This is what i have in my httpd.conf

<VirtualHost *:80>
        ServerAdmin spero78@spero78.com
        ServerName mcmoddr.com
        ServerAlias www.mcmoddr.com
        DocumentRoot /home/mcmoddr/www/
        ErrorLog /mcmoddr/logs/error.log
        CustomLog /mcmoddr/logs/accesslog combined

When visiting thwe site i get a 403 Forbidden error, The files are added with vsftpd and have the permissions drwxr-xr-x


You are using a stock install of CentOS, if that is correct please check that if SELinux is in Enforcing mode


if the result is "Enforcing"

temporally change it to permissive

setenforce 0

and try again, you can also guide the condition of web content to the files in your home directory.

  • This did the trick in my case. But if I subsequently reinforce again (with setenforce 1) the 403 error doesn't show up anymore, even though the configuration is the same as before, when it used to show up. – damix911 Nov 30 '13 at 2:23
  • this is nothing more than a dirty hack. Its certainly not the proper way to simply disable security features. You should configure them instead. – The Fool Feb 21 '20 at 11:17

Disable SELinux or run in ROOT

setsebool -P httpd_enable_homedirs on
chcon -R -t httpd_sys_content_t /home/
chcon -R -t httpd_sys_rw_content_t /home/

Freaktor's answer of 'setenforce 0' did "work" for me (thanks!)

But to keep it working and re-enable SELinux, I needed to

sudo chcon -Rv --type=httpd_t /path/to/my/files

...this gave my directory and all files and directories within it the security context of "httpd_t" which is a clunky way of saying SELinux let httpd read those files.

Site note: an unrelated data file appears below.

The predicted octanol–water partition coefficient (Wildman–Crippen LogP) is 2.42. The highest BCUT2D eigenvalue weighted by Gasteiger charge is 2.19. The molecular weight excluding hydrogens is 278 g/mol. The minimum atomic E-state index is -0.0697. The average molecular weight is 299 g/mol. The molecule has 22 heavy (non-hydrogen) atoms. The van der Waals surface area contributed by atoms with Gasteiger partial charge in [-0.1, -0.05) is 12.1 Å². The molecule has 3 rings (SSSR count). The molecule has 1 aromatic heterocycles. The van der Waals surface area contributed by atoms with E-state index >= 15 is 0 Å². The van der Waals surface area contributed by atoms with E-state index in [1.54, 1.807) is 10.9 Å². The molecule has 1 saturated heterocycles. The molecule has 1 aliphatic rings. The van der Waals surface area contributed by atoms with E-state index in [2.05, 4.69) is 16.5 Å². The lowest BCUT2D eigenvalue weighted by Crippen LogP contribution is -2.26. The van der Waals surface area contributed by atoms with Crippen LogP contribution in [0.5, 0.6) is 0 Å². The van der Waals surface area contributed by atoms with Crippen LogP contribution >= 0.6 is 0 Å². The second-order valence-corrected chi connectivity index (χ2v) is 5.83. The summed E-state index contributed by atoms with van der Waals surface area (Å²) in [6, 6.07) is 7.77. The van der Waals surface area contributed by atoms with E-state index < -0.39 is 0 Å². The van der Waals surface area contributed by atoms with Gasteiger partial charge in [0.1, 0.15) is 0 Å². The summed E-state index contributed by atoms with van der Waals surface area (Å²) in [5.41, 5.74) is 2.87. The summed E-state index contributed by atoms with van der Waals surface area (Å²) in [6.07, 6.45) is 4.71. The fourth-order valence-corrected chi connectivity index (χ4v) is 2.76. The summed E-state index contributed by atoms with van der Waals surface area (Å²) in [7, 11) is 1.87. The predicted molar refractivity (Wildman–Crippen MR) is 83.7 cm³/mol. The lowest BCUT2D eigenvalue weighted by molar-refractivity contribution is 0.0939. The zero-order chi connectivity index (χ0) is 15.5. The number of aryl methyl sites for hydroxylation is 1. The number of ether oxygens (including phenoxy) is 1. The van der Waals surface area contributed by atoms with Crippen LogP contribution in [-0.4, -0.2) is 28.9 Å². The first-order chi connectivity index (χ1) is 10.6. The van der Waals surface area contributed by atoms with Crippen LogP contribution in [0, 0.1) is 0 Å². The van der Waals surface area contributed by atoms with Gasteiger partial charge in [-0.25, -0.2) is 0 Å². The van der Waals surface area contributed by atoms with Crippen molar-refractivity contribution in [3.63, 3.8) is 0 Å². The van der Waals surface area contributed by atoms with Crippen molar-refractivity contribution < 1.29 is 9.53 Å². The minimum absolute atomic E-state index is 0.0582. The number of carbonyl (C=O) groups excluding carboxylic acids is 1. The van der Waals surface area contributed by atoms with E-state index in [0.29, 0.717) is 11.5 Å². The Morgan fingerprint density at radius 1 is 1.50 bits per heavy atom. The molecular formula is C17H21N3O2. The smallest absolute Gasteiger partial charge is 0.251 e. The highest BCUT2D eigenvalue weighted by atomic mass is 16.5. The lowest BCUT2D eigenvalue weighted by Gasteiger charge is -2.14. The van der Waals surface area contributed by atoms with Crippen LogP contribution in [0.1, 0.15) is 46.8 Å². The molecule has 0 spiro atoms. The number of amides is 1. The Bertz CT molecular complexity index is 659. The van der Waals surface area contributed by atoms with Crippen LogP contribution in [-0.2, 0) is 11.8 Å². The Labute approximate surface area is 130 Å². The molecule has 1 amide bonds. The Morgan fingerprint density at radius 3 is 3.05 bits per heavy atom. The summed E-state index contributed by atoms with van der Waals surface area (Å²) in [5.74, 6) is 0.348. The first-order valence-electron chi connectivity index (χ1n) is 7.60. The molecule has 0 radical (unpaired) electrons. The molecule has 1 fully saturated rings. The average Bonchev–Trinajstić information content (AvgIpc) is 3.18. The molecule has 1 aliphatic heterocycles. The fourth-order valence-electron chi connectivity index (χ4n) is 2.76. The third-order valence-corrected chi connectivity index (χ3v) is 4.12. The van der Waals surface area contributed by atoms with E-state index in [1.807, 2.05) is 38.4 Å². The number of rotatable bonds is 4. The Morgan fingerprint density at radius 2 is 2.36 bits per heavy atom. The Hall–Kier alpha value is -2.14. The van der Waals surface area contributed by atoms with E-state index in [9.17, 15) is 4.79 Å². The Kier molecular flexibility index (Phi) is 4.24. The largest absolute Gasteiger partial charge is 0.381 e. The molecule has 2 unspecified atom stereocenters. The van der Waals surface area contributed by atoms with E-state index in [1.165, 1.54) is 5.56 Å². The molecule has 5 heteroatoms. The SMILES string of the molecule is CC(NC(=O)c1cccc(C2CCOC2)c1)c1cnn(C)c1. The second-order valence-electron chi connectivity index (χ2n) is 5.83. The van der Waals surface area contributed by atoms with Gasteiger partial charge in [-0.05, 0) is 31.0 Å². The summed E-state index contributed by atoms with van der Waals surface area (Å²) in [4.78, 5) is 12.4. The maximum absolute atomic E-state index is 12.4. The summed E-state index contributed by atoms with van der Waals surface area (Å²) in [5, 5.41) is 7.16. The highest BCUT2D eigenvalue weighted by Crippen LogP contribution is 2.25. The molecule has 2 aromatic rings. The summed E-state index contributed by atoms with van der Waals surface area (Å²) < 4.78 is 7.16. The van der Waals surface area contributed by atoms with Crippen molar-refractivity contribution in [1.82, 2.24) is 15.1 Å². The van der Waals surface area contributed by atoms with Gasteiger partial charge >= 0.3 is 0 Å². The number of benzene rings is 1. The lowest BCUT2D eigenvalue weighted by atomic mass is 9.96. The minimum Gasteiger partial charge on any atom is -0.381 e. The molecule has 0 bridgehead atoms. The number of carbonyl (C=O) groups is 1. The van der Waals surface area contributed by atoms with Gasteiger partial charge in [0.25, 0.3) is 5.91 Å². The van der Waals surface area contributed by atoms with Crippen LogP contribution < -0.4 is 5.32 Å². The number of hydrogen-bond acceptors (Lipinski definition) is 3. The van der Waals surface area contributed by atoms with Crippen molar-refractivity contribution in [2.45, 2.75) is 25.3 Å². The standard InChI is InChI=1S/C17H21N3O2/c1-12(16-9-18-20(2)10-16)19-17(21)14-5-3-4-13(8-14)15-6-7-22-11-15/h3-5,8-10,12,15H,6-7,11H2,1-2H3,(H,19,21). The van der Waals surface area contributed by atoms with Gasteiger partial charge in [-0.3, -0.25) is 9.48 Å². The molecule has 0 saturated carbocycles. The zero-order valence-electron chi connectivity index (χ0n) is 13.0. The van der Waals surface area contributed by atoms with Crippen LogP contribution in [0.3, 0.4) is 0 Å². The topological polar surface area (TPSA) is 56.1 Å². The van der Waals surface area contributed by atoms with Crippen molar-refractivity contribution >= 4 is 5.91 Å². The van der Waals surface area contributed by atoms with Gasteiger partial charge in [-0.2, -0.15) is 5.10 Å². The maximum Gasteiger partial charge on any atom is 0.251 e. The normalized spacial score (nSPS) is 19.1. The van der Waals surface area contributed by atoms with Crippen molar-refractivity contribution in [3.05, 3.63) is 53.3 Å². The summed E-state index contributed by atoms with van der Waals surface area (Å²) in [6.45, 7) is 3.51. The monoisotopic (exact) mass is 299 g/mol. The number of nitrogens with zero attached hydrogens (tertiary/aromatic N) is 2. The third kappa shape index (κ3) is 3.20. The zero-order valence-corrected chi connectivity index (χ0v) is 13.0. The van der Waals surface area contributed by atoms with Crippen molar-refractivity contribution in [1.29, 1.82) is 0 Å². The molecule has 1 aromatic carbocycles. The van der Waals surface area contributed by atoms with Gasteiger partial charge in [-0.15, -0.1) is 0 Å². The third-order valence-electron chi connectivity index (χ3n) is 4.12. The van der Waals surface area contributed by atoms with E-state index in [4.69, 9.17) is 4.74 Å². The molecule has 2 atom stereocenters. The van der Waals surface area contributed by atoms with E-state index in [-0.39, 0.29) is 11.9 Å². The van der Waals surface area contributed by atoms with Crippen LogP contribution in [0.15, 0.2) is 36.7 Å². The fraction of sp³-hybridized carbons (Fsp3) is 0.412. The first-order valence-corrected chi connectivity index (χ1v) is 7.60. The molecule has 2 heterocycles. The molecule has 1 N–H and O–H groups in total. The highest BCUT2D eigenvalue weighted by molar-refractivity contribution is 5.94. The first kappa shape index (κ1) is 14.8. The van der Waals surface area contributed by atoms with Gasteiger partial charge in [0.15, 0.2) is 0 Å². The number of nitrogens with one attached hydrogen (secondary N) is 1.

enabling selinux again was as simple as

setenforce 1
  • 2
    This is just temporary; any new files you make would have their original context and SELinux would still deny access to the new files. For a permanent solution, see this answer. – Michael Hampton Aug 10 '12 at 3:28

You probably have a deny all somewhere in the global config. Try adding this to the vhost stanza:

<Directory /home/mcmoddr/www>
  Order allow,deny
  Allow from all
  • +1, Also @Spero78 should make sure no .htaccess file is in root of your vhost with restrictive directives – user106666 Mar 28 '12 at 14:57

Please add the below line in your existing code.

restorecon -r /home/mcmoddr/www/

It should fix your issue.


you need to use the <Directory> container as it mentioned above .

And then you need to check from your DocumentRoot path, Each directory must have read permission so the service user apache can access .

you can check using ls -ld

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